If you ask the average person on the street what Quakers believe, a top answer will be peace: we’re the conscientious objectors; we practice nonviolent civil disobedience; we are praised for our relief work in wartime.
But for all its centrality to our faith, the peace testimony has been remarkably fluid over the centuries. In our first decade, during the tumultuous years of Oliver Cromwell’s rule following the English Civil War, Friends served in the military and saw the army as a potential instrument of God’s work. It was only with the restoration of the monarchy in 1660 that Friends coalesced around a testimony of peace and codified it with a statement to the new king, Charles II.
That statement is the cornerstone of our peace testimony and rings with spiritual truth, including observations such as that war comes from those who are “lovers of themselves more than lovers of God” and how “that Spirit of Christ by which we are guided is not changeable, so as once to command us from a thing as evil, and again to move unto it.” But its timing clearly represented a truce with Charles II. Friends were explicitly promising that they would not get involved in the kinds of civil unrest that had led to the beheading of his father. Friends’ radical vision would be spiritual and not political. A cynic might note that the Declaration paid off handsomely for Friends: Charles II later granted William Penn 45,000 square miles of prime real estate. Unworried by political concerns, Friends started a colonizing push against Mid-Atlantic native nations and became major slaveholders. Whose peace was it?
Friends slowly began discerning ways to live in more peaceful harmony while engaging in civil politics. But throughout this time, the peace testimony’s influence has waxed and waned. Many antislavery young Friends felt God’s leading to join the Union Army in the Civil War, sometimes supported by their meetings. None other than Lucretia Mott let part of her Philadelphia-area estate be used as a military training ground for 11,000 free Blacks and escaped slaves, named with no apparent sense of irony after William Penn. In World War II, most eligible North American Friends served in the military.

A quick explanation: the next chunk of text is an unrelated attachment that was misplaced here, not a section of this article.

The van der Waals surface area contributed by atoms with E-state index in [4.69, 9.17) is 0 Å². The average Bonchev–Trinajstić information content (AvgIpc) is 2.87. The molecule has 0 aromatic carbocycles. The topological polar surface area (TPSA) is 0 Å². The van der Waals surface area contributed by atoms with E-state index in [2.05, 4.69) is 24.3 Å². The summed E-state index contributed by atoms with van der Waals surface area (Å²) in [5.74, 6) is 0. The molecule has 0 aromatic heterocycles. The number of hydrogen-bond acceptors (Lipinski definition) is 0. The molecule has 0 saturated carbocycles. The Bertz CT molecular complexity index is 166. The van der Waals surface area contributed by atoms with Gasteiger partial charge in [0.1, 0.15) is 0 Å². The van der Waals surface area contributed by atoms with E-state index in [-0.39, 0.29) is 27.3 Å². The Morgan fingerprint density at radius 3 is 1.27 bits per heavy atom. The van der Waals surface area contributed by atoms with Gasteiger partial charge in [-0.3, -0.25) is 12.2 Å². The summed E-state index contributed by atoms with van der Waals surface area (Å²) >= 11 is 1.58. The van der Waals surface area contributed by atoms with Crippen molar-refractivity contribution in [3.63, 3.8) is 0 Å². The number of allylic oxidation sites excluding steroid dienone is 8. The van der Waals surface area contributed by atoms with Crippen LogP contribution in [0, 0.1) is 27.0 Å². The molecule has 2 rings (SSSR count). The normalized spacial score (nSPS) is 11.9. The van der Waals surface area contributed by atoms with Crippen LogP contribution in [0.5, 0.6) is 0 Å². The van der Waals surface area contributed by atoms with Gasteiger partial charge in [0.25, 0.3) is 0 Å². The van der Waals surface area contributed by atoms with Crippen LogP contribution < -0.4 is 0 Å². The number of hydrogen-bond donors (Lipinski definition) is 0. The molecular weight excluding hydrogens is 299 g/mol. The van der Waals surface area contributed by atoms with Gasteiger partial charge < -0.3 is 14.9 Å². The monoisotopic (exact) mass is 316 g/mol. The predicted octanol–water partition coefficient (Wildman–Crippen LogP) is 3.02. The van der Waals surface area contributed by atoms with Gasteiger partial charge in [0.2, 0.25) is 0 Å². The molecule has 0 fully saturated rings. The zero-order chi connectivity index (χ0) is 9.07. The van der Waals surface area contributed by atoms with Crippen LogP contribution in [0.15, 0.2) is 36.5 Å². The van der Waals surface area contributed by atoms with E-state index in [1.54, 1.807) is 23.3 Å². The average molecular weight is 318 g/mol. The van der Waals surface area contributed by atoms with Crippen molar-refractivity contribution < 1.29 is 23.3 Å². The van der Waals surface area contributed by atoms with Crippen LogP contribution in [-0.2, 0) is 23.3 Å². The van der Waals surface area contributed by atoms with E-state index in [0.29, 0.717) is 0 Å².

Many mid-twentieth-century Friends recommitted to pacifism as a central tenet of their beliefs. The antiwar and justice activism in the 1960s and ’70s brought new seekers to our fold. I myself wandered into Quakerism from peace activism in the mid ’80s.
I think every generation of Friends needs to wrestle with the peace testimony—to see where it gives us strength and guidance, but also to see where it perhaps keeps us from engaging in complicated and messy movements for human rights. Since February, many of us have been torn by how to respond to the senseless war of aggression in Ukraine; a robust debate about the peace testimony has taken place in our Forum.I’m humbled that Friends Journal serves as a place where Friends do this spiritual and political wrestling. I trust we will find that peace testimony is robust enough for our questions and debates. Our web comments and Forum are always open.